His assertion that Islamic teaching can even be debated would shake the American perception based on the stereotypical Middle Eastern dictatorship with religion police enforcing compliance.
"Islam respects independent judgment," said the scholar, and there is lively debate about whether social practice, proposed legislation or court judgment measures up to scriptures. "We read the same text differently; the understanding and interpretation are different sometimes. I cannot judge whether your understanding is wrong; only God does. Islam teaches us to be open-minded."
So, what about the news this week of an Afghan government trial of a man facing death because he converted from Islam to Christianity?
"People can fail to understand the Quran in the holistic sense," he said. "There is no compulsion in religion. Not every Muslim who converted is threatened."
For an example of different levels of understanding and interpretation, he pointed to the Islamic doctrine, "Your hand is cut off if you steal." He said that after Mohammed died, a successor's interpretation was that a thief's hand does not have to be lopped off. "He said you have to try to understand why did he steal. In the social context of the time, the poor needed to be taken care of," and thus, motive to steal would be removed.
"There are Muslims who understand it differently. Some hear it literally as the hand being cut off. Others understand the hand as a power. You abdicate your power by stealing, and you must be removed from office.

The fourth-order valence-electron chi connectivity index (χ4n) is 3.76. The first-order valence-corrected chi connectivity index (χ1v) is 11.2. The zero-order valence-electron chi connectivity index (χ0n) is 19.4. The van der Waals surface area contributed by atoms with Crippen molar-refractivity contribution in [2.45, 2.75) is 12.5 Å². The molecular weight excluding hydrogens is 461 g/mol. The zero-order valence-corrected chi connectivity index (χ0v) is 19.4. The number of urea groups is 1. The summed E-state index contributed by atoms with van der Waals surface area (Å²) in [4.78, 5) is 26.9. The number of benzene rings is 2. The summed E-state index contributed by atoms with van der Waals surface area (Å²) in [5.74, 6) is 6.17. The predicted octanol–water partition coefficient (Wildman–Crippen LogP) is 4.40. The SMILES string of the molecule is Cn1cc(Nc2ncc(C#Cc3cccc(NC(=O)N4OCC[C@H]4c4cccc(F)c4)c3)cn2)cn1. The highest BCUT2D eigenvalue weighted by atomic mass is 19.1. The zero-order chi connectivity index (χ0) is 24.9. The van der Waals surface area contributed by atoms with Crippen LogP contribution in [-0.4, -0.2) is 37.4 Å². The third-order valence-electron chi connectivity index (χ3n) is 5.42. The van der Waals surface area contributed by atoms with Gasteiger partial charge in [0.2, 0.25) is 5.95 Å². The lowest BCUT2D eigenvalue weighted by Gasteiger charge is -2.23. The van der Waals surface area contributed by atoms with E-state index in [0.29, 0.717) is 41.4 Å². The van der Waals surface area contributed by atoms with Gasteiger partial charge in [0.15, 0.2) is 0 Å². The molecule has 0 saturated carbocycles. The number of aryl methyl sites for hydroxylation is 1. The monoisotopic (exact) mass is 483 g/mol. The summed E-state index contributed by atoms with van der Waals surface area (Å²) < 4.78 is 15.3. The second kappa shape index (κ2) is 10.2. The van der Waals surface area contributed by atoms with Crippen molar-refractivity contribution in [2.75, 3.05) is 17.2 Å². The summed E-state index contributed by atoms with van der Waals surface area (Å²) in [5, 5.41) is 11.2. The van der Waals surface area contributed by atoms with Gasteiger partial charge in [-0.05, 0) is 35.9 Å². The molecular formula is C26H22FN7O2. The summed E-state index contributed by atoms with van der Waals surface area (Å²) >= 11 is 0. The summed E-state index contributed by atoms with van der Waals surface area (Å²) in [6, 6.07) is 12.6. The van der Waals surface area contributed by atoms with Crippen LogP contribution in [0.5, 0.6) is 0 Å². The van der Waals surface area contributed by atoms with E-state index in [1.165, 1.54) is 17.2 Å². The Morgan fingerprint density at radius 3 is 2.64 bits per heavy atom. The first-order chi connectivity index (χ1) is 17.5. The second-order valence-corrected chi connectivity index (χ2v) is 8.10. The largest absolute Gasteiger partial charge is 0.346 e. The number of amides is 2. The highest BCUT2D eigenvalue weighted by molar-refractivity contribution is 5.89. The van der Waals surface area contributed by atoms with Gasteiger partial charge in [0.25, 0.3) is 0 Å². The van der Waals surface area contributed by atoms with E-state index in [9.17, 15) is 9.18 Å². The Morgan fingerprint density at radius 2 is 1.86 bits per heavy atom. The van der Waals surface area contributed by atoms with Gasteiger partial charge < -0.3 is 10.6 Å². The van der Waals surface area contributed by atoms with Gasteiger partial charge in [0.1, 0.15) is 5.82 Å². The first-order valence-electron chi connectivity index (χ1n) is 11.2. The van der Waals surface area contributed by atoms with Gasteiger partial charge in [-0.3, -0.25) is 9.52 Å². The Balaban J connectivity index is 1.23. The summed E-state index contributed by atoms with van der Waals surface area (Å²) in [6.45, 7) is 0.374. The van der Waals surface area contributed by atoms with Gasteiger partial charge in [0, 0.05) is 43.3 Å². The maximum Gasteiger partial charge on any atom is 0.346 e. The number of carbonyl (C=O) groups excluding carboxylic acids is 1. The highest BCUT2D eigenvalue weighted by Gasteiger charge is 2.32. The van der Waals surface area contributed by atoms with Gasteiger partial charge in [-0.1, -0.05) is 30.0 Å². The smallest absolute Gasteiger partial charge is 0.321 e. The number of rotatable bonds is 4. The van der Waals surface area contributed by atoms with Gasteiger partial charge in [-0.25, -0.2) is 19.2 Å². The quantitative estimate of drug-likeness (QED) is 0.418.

"If we believe the Quran is eternal, we need to make it functional. It is to understand current needs. Religion is a divine instrument to understand the world."
Bahtiar said Indonesia is "neither an Islamic state nor a secular state," but the concept of separation of church and state does not apply there. "Our founding fathers could not put religion aside. The government is prohibited from passing a law that violates religious law."
There is a national Department of Religious Affairs whose task is "to help citizens practice religion," he said. One of its roles is to administer the annual pilgrimage to Mecca, organizing Indonesians who are fulfilling the Islamic requirement that Muslims make the trip to the religion's holiest place at least once in their life.
Bahtiar said many of his colleagues studied Islam at the University of Chicago, UCLA or Columbia University. A past minister of religious affairs encouraged Indonesians to study in America, not so much for the tenets of the faith, but for the "methodology" of teaching it.
The University of Hawaii aspires to join the ranks of those institutions, said Barbara Andaya, director of the Center for Southeast Asian Studies. The School of Hawaiian, Asian and Pacific Studies has established a Council on Muslim Asia, made up of UH faculty, staff and administrators, as a first stage in creating a visiting professorship on Muslim societies in Asia. The school is seeking a $2.5 million endowment to fund the chair.
Three doctoral degree candidates from Indonesia's State Islamic University are studying at the University of Hawaii this year.
Bahtiar is the latest of several Islamic scholars to teach at the University of Hawaii. Recently, Anwar Ibraham, former deputy prime minister of Malaysia, and Ysa Osman of Cambodia lectured here.